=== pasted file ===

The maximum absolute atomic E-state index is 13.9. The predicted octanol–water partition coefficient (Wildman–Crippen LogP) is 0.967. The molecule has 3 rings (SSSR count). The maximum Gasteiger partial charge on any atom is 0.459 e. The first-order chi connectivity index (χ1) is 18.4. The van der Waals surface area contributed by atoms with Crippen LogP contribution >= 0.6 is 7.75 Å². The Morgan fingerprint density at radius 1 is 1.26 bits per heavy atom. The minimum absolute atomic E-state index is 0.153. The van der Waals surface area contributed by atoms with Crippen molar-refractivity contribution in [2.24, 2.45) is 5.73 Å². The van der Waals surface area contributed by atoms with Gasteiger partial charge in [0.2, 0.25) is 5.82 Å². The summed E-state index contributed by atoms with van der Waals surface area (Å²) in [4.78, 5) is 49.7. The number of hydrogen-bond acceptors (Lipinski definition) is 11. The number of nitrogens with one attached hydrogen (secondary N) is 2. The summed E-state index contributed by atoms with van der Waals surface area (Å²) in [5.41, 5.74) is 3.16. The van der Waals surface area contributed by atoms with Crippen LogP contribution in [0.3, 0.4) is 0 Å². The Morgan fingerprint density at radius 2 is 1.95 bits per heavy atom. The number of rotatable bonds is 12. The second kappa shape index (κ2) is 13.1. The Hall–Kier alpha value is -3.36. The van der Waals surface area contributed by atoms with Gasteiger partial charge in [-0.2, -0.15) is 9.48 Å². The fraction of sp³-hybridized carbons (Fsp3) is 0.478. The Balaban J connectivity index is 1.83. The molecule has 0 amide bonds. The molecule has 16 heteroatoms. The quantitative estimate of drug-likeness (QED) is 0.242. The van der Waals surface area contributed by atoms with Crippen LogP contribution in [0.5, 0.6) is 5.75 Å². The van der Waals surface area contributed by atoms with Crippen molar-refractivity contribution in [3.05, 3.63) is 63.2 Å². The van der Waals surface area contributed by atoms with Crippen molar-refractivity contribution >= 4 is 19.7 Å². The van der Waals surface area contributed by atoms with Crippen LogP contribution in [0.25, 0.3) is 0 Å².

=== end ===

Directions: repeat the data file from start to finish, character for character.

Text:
The maximum absolute atomic E-state index is 13.9. The predicted octanol–water partition coefficient (Wildman–Crippen LogP) is 0.967. The molecule has 3 rings (SSSR count). The maximum Gasteiger partial charge on any atom is 0.459 e. The first-order chi connectivity index (χ1) is 18.4. The van der Waals surface area contributed by atoms with Crippen LogP contribution >= 0.6 is 7.75 Å². The Morgan fingerprint density at radius 1 is 1.26 bits per heavy atom. The minimum absolute atomic E-state index is 0.153. The van der Waals surface area contributed by atoms with Crippen molar-refractivity contribution in [2.24, 2.45) is 5.73 Å². The van der Waals surface area contributed by atoms with Gasteiger partial charge in [0.2, 0.25) is 5.82 Å². The summed E-state index contributed by atoms with van der Waals surface area (Å²) in [4.78, 5) is 49.7. The number of hydrogen-bond acceptors (Lipinski definition) is 11. The number of nitrogens with one attached hydrogen (secondary N) is 2. The summed E-state index contributed by atoms with van der Waals surface area (Å²) in [5.41, 5.74) is 3.16. The van der Waals surface area contributed by atoms with Crippen LogP contribution in [0.3, 0.4) is 0 Å². The Morgan fingerprint density at radius 2 is 1.95 bits per heavy atom. The number of rotatable bonds is 12. The second kappa shape index (κ2) is 13.1. The Hall–Kier alpha value is -3.36. The van der Waals surface area contributed by atoms with Gasteiger partial charge in [-0.2, -0.15) is 9.48 Å². The fraction of sp³-hybridized carbons (Fsp3) is 0.478. The Balaban J connectivity index is 1.83. The molecule has 0 amide bonds. The molecule has 16 heteroatoms. The quantitative estimate of drug-likeness (QED) is 0.242. The van der Waals surface area contributed by atoms with Crippen LogP contribution in [0.5, 0.6) is 5.75 Å². The van der Waals surface area contributed by atoms with Crippen molar-refractivity contribution in [3.05, 3.63) is 63.2 Å². The van der Waals surface area contributed by atoms with Crippen molar-refractivity contribution >= 4 is 19.7 Å². The van der Waals surface area contributed by atoms with Crippen LogP contribution in [0.25, 0.3) is 0 Å².